WAYWARD AND FANCIFUL: Of strong women and weak men

My friend Arve who's got scrupulously clean toenails was quick to note that the emergence of "strong women" had also resulted in the emergence of the "weak men" of this generation.  Interesting. But, well, I wouldn't go so far as to call the men and the boys "weak.” I'd like to think men and boys are just temporarily confused about how to play out gender relations now that women and girls have changed the terms of engagement.

But just the same, what Arve said stuck in my mind and at odd moments in the last week, my mind kept revisiting the power base in gender relations.

Truth is, I really shouldn't be stopping to think of anything else right now, and I'd really rather that Arve didn't give me something to think about. You see, I finally took that plunge and started work to earn a doctorate degree. And while I have always been interested in social psychology, the only course offering available is counseling psychology.

Talk about suicidal. Now I know what a "crash course" really means. Imagine two sessions of group therapy every Saturday. I'll be lucky if I got home feeling like a roadkill. At least I'd still be feeling. These days, I get through the rest of the week so drained and empty and all talked out. And just when I begin to feel half alive, Saturday rolls in again. Right on cue.

Aaargh. I really don't want to be a therapist and constantly touch on someone's toxic shame and toxic pain. Especially as to be able to do that would require that I dig up mine first. Then my body starts reacting. Double aaargh. That almost had me begging to go back in denial and limit my headshrinking on this column instead. Six weeks at it and I'm kind of beginning to see Tom Cruise's beef with psychiatry.

Ah, but what the heck. Never do anything in half measures. Finish what you start. In for a sentimo, in for a peso. Take it like a man. Whatever.

So every Saturday, I'm mining my psyche again for things left undone or better left unsaid. For how long? Well, gee – I'm giving me five years at the rate I'm going. By the time I'm done, I would be ready to be an adult. Ha! That or nuts.

Oh, there you go. I guess that's why it took me a long time to take the plunge. There's something about the long road ahead to where you don't really want to go that gives one a very long pause. But finally, here I am swimming in a sea of pain – mine and my group. The last thing I'd want to do is to unload that on anyone else. So if you've been looking for me on this channel, hey – trust me, you really wouldn't want to hear from me these days. Except maybe when Arve gets me to thinking about something other than the pain.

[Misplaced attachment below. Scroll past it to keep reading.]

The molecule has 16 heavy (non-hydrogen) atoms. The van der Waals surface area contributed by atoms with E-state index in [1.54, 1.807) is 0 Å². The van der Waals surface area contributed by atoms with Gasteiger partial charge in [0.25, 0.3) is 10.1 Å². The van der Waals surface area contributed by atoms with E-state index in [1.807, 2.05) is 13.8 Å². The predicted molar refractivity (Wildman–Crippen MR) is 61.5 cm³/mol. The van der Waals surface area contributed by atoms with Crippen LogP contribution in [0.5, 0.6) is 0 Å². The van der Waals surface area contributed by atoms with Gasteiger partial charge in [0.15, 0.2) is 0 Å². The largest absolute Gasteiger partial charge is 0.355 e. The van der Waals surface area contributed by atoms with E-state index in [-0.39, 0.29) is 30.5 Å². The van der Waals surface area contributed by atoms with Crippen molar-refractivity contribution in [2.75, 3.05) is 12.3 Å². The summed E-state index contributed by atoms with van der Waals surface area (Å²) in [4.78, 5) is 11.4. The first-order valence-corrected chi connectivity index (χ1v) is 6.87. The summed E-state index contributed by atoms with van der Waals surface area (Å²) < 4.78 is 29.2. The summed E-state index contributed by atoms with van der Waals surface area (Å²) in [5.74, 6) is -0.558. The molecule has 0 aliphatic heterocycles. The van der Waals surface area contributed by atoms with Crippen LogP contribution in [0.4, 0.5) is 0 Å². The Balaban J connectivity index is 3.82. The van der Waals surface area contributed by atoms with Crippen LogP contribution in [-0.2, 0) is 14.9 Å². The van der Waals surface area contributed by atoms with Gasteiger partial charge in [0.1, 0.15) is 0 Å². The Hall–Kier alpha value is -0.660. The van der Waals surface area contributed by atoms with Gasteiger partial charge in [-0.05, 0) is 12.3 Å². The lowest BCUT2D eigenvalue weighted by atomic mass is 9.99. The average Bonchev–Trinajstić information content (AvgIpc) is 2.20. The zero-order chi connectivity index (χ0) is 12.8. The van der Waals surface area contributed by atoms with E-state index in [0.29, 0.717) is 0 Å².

Strong women and weak men, she says. That's like saying there's only one source of power and interaction between sexes would always seek a balance in the domination-subjugation continuum. Give-and-take in the age of the win-win solution. It's positively archaic.

But Melba laughed as she told me about the time she had a class of police officers role-playing power relations. They all pretended to grovel at their wives' feet. Nap laughed louder as he recounted how his senior students scripted a role-playing exercise on gender relations. It had the women giving peremptory orders to men. And the men complied with much alacrity to everyone's delight.

Jeez. Arve was right?

And is this really what we women want? Men groveling at our feet and jumping to do our bidding? You want a man like that? Honestly? Gee, someone like that would put me off men forever.

Paging Clint Eastwood! Why, you ask? Well, the characters he played did not need a woman to boss around. Makes you think, huh? You better give as good as you got if you want to keep up.

Oh, why can't a man and a woman be strong together? Why do people believe that for one to stand tall he has to be standing on someone's carcass? Why is it that some people can only take off when they would have clipped someone else's wings? Why do people work out their relationships that way?

Power, as I understand it, is the capacity to do work over time. We all have that. Each and everyone of us. And hey, it's not dependent on what you got between your legs. True power gives you the ability to stand alone.

Imagine then a world of people who can stand alone who choose to stand together. Wouldn't that be the most beautiful thing you ever did see?

(Wayward and Fanciful is Gail Ilagan's column for MindaViews, the opinion section of MindaNews. Ilagan teaches Social Justice, Family Sociology, Theories of Socialization and Psychology at the Ateneo de Davao University where she is also the associate editor of Tambara. You may send comments to [email protected] "Send at the risk of a reply," she says).

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